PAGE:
The myth of the full validation node
There is a long-running false narrative of “full validating nodes.” The dishonesty that has been sold as a truth is that running the Bitcoin node software while not mining matters in any way to the security of the network. The inaccuracy promoted is that you can make any difference as a “validator” without being a miner.
First of all, we need to look at the Bitcoin white paper again. A node is defined in detail. In the definition, we see that a node must mine blocks.
If you are not creating blocks, that is you are not mining, then you are not accepting or validating anything. You are merely doing as miners say, and it is explained in the white paper, too.
We will start by exploring what a so-called “full validating node” will do, if a double spend has occurred; that is, if the majority of miners accept an alternative chain to what your node has originally accepted.
The issue in Bitcoin is not validating rules. It is validating transactions in blocks.
If you have a validation node that sees and accepts a transaction in Block 4 of the image, and the majority of miners see and accept a separate transaction in Block 2 that conflicts (i.e. a double spend), you do nothing as a non-mining system.
Let us say, Alice is running a non-mining node, and she has been duped into believing the false narrative of the “UASF full validating or non-mining node.” Alice has a transaction paid to her from Bob. Alice is a merchant. Bob has just created a transaction to pay Alice for a valuable exchange that is completed using Bitcoin. Alice does not know Bob, and Bob is in an overseas jurisdiction where it will be difficult for Alice to take action against Bob.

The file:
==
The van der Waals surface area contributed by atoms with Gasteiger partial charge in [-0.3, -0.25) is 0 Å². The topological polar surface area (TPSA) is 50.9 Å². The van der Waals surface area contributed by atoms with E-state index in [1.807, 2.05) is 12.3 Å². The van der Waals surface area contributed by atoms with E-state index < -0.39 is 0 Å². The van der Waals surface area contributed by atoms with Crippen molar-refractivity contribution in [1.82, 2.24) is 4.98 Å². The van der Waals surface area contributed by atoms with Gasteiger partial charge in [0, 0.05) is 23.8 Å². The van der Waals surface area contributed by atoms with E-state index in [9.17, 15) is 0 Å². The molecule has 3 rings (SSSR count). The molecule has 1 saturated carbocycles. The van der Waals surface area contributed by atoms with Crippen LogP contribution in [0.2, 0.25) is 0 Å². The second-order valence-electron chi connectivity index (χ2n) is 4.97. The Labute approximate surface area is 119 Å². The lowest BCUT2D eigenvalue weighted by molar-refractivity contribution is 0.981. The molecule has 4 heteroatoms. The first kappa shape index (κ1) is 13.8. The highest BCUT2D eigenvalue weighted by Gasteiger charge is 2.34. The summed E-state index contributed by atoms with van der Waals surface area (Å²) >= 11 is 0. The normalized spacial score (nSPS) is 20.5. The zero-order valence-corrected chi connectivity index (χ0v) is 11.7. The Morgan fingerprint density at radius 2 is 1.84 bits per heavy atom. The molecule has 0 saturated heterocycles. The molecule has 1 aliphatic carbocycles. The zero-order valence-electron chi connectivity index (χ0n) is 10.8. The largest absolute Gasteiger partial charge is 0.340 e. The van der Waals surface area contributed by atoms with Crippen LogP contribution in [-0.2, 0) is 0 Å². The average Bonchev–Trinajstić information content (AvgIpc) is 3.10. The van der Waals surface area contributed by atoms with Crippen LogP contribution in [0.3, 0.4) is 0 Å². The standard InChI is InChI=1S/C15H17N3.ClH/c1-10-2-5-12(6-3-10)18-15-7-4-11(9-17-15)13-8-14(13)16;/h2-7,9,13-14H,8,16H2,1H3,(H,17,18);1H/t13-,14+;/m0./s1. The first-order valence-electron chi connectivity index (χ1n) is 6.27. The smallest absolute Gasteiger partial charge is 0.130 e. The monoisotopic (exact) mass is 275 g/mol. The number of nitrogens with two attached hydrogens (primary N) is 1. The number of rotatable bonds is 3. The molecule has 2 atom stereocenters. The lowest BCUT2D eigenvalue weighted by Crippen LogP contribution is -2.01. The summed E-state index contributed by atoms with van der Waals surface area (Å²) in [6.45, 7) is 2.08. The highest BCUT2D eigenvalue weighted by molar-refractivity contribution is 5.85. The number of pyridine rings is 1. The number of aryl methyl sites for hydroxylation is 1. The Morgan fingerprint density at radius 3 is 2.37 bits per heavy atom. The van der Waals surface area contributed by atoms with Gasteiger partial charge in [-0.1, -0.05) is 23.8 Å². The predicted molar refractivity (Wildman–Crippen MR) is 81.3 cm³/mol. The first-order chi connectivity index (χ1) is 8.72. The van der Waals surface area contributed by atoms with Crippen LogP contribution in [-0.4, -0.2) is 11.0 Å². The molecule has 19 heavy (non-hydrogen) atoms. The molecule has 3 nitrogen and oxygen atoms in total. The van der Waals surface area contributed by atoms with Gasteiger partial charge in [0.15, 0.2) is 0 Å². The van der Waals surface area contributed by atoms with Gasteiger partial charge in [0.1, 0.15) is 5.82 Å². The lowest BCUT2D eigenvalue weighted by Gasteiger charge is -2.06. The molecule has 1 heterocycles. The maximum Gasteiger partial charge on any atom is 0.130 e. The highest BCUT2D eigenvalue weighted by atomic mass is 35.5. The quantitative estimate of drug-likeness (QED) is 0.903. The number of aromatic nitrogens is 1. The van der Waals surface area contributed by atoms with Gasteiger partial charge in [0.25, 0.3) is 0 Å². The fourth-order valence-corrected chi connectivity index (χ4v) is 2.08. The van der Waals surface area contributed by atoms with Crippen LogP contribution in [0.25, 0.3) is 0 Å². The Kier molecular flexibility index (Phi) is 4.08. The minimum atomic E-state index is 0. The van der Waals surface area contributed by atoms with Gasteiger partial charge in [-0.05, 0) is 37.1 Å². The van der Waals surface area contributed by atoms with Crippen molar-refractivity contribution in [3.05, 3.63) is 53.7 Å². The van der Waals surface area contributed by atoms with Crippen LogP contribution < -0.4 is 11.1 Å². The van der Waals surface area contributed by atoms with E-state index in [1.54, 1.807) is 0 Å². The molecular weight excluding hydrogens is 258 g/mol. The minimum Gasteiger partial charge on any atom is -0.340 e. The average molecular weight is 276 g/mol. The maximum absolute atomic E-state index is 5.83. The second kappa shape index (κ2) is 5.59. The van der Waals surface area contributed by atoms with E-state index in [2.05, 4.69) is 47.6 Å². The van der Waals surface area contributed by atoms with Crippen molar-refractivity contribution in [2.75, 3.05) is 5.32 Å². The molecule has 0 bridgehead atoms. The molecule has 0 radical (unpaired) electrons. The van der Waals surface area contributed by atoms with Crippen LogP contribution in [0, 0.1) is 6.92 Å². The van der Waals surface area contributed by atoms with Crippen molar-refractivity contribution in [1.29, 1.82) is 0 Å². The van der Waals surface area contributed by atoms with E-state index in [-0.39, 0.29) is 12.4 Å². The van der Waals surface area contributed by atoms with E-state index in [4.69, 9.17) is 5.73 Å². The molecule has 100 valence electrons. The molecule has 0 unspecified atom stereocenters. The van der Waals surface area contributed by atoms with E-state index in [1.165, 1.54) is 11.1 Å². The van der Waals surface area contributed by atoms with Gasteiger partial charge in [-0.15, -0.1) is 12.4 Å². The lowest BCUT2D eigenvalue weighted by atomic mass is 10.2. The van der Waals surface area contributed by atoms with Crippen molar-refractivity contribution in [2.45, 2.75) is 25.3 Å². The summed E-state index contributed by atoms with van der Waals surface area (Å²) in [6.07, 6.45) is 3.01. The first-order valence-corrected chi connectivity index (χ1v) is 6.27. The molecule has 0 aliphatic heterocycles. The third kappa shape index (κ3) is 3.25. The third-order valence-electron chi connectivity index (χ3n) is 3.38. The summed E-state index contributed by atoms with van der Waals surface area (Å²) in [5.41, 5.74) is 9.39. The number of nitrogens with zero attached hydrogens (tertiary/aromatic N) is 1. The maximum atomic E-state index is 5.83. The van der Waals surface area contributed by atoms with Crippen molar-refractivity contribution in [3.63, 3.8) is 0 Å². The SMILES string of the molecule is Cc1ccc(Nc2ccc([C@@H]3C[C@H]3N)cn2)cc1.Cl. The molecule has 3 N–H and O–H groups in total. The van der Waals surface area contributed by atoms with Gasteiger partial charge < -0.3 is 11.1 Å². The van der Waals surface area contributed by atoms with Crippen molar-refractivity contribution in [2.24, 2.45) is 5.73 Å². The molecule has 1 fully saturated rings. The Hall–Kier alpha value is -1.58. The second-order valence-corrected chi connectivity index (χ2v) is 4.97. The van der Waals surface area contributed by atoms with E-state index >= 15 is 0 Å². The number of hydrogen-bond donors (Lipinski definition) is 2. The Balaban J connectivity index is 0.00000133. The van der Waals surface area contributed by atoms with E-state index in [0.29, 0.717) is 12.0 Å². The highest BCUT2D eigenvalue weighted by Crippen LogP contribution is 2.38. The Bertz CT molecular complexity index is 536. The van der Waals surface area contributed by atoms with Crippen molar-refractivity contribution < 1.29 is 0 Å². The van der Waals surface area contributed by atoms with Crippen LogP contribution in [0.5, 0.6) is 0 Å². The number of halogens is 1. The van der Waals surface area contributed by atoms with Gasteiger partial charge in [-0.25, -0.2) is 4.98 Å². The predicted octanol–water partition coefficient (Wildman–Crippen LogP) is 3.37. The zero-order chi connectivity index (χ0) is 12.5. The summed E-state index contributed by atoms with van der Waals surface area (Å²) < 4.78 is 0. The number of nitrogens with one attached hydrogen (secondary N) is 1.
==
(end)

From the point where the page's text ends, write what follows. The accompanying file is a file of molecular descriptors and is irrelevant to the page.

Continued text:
Alice hence does not trust a 0-conf transaction, and waits to see that her full validating UASF node sees Bob’s transaction in a block. She sees this at Block 4.
Bob is a skilled attacker, and the transaction was sufficiently large to allow the attack to be commercially valid as long as Alice trusts her UASF node. Bob is a small miner. He could control 25% of the system using a compromised mining pool. He is the dishonest miner noted in the Bitcoin white paper.
Bob has also attacked Alice’s node. He cannot do it for good, but needs to do it long enough so she sees the longer chain first. To do so, Bob acts as a man in the middle, and slows blocks from the honest chain. Such is an attack that only works for UASF (foolish) nodes.